About Greater Chennai Corporation
Inauguration of the Corporation
One of the most important events during the Governorship of Yale was the institution of a Mayor and Corporation for the City of Madras. The important of the creation of a Corporation of Madras, which is the earliest of its kind in British India, has not been sufficiently stressed by historians. The originator of the scheme was Sir Josiah Child, the masterful and imperious Governor of the Court of Directors, who had already made the fire and vigour of his pen felt by the Madras Council.
The idea of a Municipal Government of Madras was taken by Child from the Dutch Government in the East Indies. In the general letter to Madras dated the 28th September 1687, Child detailed a plan for the formation of a Corporation composed of Englishmen mixed with a few Indians for good measure and equipped with a regular Mayor, Aldermen and Burgesses, a Recorder and a Town Clerk and armed with power to decide petty cases and to levy rates upon the inhabitants for the building of schools, of a town hall and a jail.
Child was particular that the Court of Aldermen should be composed of three English Freemen, three Portuguese and seven Moors and Hindus and that the Mayor, Aldermen and Burgesses should, before they entered upon their offices, take an oath to be true and faithful to the English King and to the Company; and that the three English Aldermen should always be servants of the Company. Conservancy and Public Health were not thought of in those glamorous days.
In this elaborate letter Child invited the Madras Governor and Council to offer their own suggestions to his draft scheme. But yet within three months of his first letter, he and the Deputy President of the Company had an audience with King James II, and it was decided at this audience to send out a ready drawn Charter under the Company’s seal for the formation of the Madras Corporation; and along with this Charter, which was issued by the Company on the 30th December 1687 were sent out the Maces and the Sword together with orders that the Corporation should be immediately started. “Our Town of Fort St. George commonly called the Christian town and City of Madrassapatam upon the coast of Coromandel in the East Indies and all the territories, thereunto belonging, not exceeding the distance of ten miles from Fort St.George to be a Corporation under us by the Name and Title of the Mayor, Aldermen and Burgesses of the Town of Fort St.George and the City of Madrassapatam” was the heading of the Charter. There were to be twelve Aldermen and sixty Burgesses. Mr. Nathaniel Higginson, Second in Council, was nominated the first Mayor. Three other English members of the Council three Portuguese merchants, three Jewish merchants-there was a fair sized Jewish colony in Madras at that time-and three Hindus were nominated Aldermen in the Charter itself. These latter were Chinna Venkatadri, the younger brother of Beri Timmana, whom he succeeded in the office of Chief Merchant, Mooda Verona who was also Chief Merchat for some time and Alangatha Pillai who was the builder of the Ekambareswarar Temple in Mint Street. A new Mayor was to be elected on the 29th of September every year; and the Charter itself was to come into force from the 29th September 1688. The Mayor and Aldermen were to be a Court of Record and the Mayor and three Aldermen were to be Justices of Peace. The Judge of the Supreme Court of Judicature that was created was to be the Recorder of the Corporation and a Town Clerk who was also to be a Notary was to be elected.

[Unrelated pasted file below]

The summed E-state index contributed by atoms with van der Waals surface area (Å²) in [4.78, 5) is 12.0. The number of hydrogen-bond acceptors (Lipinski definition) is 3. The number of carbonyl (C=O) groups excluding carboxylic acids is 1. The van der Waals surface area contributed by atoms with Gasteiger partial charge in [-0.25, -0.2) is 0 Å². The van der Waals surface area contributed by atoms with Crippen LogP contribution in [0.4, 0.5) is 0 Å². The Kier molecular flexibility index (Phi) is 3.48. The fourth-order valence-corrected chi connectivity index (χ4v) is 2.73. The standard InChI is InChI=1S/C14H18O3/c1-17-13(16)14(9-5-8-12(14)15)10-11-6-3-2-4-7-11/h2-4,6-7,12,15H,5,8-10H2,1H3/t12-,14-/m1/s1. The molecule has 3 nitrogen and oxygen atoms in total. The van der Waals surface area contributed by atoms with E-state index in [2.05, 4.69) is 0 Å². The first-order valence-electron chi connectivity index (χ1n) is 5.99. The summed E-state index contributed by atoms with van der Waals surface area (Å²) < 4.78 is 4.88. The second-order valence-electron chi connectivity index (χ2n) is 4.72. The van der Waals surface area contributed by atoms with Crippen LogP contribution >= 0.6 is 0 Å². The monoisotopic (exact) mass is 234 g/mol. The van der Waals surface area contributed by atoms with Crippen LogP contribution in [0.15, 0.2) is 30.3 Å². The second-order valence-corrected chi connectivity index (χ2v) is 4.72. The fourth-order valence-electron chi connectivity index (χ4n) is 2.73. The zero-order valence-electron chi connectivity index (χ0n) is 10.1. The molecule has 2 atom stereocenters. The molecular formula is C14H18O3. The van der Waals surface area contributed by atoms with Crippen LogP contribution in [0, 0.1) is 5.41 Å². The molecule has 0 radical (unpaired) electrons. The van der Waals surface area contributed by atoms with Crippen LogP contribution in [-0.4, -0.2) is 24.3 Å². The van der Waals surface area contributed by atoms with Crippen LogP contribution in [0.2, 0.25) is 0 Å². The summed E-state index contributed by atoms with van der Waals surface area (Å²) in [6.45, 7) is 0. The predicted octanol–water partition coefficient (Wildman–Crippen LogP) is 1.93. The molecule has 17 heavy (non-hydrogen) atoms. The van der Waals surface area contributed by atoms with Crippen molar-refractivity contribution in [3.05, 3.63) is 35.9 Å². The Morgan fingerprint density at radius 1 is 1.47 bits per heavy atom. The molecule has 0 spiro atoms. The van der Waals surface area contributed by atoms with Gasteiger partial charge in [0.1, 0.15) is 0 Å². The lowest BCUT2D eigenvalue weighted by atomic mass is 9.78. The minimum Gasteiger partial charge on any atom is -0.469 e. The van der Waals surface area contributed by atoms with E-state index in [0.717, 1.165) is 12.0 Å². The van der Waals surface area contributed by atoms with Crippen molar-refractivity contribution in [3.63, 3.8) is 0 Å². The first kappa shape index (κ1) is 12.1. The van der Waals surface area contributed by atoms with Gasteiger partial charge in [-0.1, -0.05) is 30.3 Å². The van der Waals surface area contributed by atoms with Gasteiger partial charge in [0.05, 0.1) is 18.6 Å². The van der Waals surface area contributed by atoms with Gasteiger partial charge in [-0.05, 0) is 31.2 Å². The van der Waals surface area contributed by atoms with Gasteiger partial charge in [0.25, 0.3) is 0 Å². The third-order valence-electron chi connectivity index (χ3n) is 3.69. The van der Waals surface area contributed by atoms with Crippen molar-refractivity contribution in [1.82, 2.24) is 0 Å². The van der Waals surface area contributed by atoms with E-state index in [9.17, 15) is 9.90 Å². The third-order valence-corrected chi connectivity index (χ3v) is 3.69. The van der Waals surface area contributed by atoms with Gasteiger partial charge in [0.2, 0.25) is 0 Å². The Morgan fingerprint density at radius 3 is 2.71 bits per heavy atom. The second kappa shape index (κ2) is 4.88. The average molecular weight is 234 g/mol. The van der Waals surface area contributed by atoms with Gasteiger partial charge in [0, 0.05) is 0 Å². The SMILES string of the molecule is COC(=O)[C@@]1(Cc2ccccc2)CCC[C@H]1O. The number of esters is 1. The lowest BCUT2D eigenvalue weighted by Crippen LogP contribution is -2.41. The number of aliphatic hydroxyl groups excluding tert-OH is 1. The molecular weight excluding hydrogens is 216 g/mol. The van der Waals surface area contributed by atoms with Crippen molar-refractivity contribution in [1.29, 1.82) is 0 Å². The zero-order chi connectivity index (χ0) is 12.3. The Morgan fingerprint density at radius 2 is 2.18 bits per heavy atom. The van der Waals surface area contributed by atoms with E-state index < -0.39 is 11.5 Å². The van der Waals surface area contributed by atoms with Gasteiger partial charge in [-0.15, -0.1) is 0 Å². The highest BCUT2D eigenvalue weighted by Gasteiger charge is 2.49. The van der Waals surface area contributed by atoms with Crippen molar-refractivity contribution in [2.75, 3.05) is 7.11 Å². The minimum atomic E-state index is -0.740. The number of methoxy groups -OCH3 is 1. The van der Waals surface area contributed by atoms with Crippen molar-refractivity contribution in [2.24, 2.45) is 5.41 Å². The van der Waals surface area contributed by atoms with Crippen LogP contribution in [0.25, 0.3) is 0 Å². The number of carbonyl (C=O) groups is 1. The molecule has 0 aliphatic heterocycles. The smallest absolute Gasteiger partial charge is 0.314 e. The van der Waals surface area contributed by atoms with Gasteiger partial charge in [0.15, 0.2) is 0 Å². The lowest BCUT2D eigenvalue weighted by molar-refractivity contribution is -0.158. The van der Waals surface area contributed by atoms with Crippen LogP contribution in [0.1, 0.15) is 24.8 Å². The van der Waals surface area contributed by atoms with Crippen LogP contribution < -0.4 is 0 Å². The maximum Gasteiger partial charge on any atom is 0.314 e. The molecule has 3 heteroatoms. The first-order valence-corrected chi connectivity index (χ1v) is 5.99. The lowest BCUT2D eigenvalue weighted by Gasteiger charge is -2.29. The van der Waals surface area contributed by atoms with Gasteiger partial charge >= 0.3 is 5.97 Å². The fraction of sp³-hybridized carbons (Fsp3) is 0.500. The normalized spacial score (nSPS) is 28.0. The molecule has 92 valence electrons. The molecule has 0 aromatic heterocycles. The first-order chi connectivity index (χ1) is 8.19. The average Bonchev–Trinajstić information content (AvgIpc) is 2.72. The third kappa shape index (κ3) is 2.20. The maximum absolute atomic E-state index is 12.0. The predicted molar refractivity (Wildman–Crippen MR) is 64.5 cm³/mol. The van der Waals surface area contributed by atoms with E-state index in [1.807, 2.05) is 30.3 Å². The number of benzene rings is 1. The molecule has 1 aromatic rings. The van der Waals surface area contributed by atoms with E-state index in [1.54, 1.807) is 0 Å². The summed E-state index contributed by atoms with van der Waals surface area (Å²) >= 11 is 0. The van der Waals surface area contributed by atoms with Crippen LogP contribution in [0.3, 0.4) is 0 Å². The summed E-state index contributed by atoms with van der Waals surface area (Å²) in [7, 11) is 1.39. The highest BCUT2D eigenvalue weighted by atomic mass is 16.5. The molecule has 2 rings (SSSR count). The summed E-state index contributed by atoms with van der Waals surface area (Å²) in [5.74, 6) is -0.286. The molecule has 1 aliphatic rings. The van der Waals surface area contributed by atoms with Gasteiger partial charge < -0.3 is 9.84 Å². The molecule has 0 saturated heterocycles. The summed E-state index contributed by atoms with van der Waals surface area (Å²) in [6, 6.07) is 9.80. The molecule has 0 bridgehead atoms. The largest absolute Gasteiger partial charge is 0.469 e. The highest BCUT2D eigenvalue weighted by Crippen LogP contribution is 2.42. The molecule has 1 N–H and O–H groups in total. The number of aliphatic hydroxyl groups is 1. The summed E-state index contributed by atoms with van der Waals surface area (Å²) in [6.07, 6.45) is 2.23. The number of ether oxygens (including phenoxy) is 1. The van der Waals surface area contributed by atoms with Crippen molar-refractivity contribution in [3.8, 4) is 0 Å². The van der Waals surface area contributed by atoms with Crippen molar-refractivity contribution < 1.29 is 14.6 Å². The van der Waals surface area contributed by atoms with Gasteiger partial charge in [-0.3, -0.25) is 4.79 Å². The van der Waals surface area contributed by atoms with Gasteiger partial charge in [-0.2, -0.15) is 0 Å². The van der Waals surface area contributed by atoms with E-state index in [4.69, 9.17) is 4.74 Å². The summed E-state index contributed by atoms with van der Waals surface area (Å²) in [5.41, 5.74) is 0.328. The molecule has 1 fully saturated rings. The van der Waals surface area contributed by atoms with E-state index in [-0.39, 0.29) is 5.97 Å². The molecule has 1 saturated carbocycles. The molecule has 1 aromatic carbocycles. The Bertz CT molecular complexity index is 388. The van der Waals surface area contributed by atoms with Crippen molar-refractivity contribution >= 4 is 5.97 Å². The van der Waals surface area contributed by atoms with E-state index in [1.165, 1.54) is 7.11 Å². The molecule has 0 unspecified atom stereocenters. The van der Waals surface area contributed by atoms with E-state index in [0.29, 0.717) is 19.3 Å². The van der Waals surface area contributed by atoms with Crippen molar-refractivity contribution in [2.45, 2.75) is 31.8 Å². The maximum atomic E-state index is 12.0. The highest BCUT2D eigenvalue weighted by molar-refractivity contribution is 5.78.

On the appointed date, 29th September 1688, the Corporation was inaugurated with all due solemnity, the Mayor and others taking their respective oaths. After lunch, towards three in the afternoon the whole Corporation marched in their several robes, the Aldermen in scarlet serge gowns, and the Burgesses in white China Silk, with the Mace carried before the Mayor in procession to the Town Hall.
Mr. Higginson served only six months as Mayor and resigned. He was succeeded in his office by Mr.Littleton. The Corporation soon complained that they had no revenues or funds for carrying out the works expected of them, such as the construction of a Town Hall, School house, etc. The Council gave them the right to collect the existing petty taxes of paddy toll, measuring and weigher’s duty and brokerage paid by the Town brokers. But these sources of revenue were applied to other objects than those which the Corporation specified and there arose a quarrel between Governor and the Mayor’s Court. Governor Yale had meanwhile quarreled with several of his Councillors, some of whom were Aldermen and he proposed to withdraw these taxes from the purview of the Corporation. These differences were supplemented by other causes of quarrel between the Governor and the Mayor’s Court. Under the Charter there was a right of appeal from the Mayor’s Court to the Court of Admiralty. But since the latter Court became extinct in 1689, the Mayor’s Court held that its own decisions were final. Yale objected to this and the quarrel was made the bitterer on this account.
In 1692 the Company complained that there were, as early as 1690, as many as eight English Aldermen in the Corporation and desired that the body of Aldermen should be composed of the heads of several castes like the Armenians, the Hebrews, the Portuguese, the Hindus and the Moors.
Corporation Reorganised (1727).-In July 1727 the Corporation was reorganised. It was to be composed of the Mayor and nine Aldermen, of whom seven were to be Britishers. They were to form a Court of Record and were authorised to try all civil cases. The Sheriff was to execute the processes of the Mayor’s Court. The next great stage in the growth of the Corporation came in 1753. Shortly after, Madras came once again to be the seat of the Presidency.